WHO THIS POST IS FOR:
- Infertile workout fiends
WARNIG: I am not a doctor and I don’t play one on tv (cue eye roll). The advice I am providing is from my own experience. You must listen to your body and do what is right for your treatment. Of course consult your doctor before participating in any of the exercises, if they give you the go-ahead, indulge and enjoy!
TO EXERCISE OR NOT TO EXERCISE, THAT IS THE QUESTION
Prior to starting infertility treatments I worked out 5-7 days a week, walked all of the time, and during summer biked to most locations. In short, I
like love need to move. Ive got ants in my pants and working out keeps me calm. Once I started treatment working out became a challenge. It became tough to keep up because:
- The meds made me tired. Lots of hormones means changes in how you function. I began to love naps… (I am super productive and don’t have time for naps when not on drugs) this was alarming.
- It can be unsafe for me to workout prior to a retrieval because I overstimulate. Because of this, I run the risk of Ovarian Torsion (a twisted ovary) which can be caused by twisting during exercise.
- After transfers you are told to “take it easy.” This is incredibly vague and proved quite challenging for me because what easy is for some was not easy for me. In fact laying around stresses me out, moving makes me feel GOOD. But that little voice in my head said “If you workout then may mess with your transfer and ruin it,” and so I stayed away.
Figuring out a balance took time. Despite the surgeries, etc. I stayed consistent in my routine (within reason of course) and was able to jump back into high intensity training during my break. This time around I was less combative towards taking it “easier” with my workouts because I now know that the weight gain is temporary and ensuring that my body isn’t expending too much energy is important.
LISTEN TO YOUR BODY
My doctor, acupuncturist, husband and therapist (The Dream Team) have all reminded me that its okay to listen to my body. While in my drug induced haze of 2015, whenever I heard this I wanted to scream. I felt like listening to my body (which meant not working out) was another way I was failing or loosing control. Now that I have had some time to clear my head and have resolved to show myself more compassion, I realize there is a whole lot of truth in this. The fact is, if you are tired don’t go to the gym. You are tired because your body is working over time. Leading up to a retrieval my body was working like crazy to produce follicles. Think about it, once a month your body gets funky just producing ONE follicle to ovulate. Now multiply that by 48 (ohhhh ya I got there once!) and you have a recipe for exhaustion.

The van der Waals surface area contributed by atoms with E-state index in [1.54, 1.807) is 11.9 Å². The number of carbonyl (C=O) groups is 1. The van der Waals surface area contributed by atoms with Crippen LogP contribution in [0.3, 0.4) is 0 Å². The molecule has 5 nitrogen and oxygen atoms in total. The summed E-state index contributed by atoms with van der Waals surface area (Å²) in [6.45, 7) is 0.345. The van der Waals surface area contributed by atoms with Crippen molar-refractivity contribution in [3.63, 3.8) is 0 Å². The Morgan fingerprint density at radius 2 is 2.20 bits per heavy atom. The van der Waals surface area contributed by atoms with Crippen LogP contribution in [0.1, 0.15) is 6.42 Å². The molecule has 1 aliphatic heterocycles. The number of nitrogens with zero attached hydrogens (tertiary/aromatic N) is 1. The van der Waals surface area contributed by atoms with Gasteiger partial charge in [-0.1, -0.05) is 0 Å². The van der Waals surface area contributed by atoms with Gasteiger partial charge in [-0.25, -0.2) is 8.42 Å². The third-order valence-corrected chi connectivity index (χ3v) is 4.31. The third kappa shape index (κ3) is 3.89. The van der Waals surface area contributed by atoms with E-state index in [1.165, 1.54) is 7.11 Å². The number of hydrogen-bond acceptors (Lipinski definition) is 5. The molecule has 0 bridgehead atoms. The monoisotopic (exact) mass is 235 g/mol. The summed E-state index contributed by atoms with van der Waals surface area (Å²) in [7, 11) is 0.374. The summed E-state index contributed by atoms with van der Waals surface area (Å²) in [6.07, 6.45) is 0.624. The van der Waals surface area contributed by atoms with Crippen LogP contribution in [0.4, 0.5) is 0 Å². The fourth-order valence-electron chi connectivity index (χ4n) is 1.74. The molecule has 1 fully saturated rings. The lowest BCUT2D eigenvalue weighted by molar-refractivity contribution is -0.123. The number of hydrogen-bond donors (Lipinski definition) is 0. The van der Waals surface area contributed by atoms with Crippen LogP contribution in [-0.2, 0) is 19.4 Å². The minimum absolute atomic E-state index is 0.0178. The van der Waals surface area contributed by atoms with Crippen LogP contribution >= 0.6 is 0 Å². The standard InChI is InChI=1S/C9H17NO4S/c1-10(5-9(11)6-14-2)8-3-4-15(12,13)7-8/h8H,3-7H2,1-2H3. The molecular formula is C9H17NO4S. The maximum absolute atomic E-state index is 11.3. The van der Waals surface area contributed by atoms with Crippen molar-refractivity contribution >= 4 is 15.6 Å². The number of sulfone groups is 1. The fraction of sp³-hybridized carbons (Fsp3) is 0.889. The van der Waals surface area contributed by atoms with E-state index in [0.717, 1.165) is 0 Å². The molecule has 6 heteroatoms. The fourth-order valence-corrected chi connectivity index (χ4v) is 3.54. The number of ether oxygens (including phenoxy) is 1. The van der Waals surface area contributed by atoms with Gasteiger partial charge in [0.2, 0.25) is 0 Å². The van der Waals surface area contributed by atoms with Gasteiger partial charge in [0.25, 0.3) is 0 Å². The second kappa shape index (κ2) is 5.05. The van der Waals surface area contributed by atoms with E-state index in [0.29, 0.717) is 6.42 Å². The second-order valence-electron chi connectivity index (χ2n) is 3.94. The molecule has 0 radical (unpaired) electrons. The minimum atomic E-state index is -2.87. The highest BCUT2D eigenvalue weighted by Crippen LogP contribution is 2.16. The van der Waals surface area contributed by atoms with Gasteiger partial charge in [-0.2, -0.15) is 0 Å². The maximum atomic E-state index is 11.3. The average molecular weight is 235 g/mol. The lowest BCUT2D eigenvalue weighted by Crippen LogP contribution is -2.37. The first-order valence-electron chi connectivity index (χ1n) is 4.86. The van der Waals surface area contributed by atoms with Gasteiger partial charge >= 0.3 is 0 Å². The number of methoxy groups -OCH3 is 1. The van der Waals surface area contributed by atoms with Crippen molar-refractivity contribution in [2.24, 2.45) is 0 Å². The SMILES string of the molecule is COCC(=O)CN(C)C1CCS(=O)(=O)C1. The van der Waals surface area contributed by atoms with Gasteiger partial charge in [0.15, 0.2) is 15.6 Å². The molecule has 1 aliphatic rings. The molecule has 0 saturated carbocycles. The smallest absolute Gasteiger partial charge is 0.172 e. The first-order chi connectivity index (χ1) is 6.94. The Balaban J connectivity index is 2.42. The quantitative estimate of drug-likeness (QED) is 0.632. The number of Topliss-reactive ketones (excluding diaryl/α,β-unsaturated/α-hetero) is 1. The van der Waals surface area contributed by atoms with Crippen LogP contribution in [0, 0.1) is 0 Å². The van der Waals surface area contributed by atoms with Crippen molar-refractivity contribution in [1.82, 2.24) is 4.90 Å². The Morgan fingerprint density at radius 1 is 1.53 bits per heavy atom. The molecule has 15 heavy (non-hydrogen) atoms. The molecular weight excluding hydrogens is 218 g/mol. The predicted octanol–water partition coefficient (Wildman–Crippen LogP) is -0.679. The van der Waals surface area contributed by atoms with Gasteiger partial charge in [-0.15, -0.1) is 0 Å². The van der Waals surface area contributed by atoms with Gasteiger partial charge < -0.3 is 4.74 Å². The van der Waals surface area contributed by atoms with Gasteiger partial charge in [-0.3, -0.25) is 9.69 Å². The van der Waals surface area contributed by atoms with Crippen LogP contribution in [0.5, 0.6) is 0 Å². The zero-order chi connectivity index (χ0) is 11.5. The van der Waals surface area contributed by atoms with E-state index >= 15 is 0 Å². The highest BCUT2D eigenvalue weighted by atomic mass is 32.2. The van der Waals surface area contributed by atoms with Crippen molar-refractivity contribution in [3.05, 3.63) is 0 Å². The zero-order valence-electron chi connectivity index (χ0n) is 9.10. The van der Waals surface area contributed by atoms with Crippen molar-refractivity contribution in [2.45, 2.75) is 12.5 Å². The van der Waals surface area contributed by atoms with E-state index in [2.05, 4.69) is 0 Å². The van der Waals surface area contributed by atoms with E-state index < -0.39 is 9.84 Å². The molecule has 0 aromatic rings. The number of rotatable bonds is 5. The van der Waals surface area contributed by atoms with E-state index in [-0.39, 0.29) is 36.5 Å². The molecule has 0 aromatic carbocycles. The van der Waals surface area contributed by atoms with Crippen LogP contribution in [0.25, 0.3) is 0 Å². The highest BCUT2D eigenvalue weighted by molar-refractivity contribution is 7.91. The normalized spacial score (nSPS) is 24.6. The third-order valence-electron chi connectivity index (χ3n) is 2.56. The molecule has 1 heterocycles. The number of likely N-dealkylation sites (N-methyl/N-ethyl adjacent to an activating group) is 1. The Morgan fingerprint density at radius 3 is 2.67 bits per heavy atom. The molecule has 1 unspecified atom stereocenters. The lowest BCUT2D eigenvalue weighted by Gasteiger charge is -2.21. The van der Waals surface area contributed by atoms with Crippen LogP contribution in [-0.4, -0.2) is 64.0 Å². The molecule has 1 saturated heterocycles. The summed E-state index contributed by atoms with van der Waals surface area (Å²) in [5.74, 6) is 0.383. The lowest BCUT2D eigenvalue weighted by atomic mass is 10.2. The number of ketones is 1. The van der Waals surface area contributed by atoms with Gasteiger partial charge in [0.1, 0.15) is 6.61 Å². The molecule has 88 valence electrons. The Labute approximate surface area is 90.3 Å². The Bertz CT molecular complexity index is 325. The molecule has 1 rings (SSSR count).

\** In the coming weeks workout combinations using weights/yoga will be available!
LOW IMPACT OPTIONS
Swimming: I know I know, a bathing suit is the last thing you want to slip on when you feel huge but GIIIIRL, you dont look like a beached whale, I swear. You may feel like it but you look great! If anything, while swimming the bloat and heaviness floats away while you wade through the water. TIP: Buy two suits. Buy one for your “normal” size and one with extra room for those tough days. Swim Outlet has suits for great prices.
Bar Classes: Check out your gym’s ballet bar, Purre Bar, type classes. Self Magazine has a series of moves if you cant hit up a class. If you’ve never been to one of these classes don’t fret! You do not need dance experience. You will go through a series of low impact small movements. When repeated over and over and over again you feel the burn!
Walking (not running): You can walk all ya want! After a retrieval walking may be tough (especially if you are over stimulated). Stroll with your partner and enjoy the fresh air.
Yoga: Yoga can be okay in some circumstances. Prior to a retrieval its important to stay away from twists. I will post an entire series of safe poses soon, stay tuned!
Oh ya, forgot to mention I have a broken big toe and have been in a cast for 4 months. Super BUMMER but its made me have to accept the IVF exercises.
The most important thing is to listen to your body. If you feel up for exercising and your doctor say its cool, enjoy these low impact exercises and get your sweat on!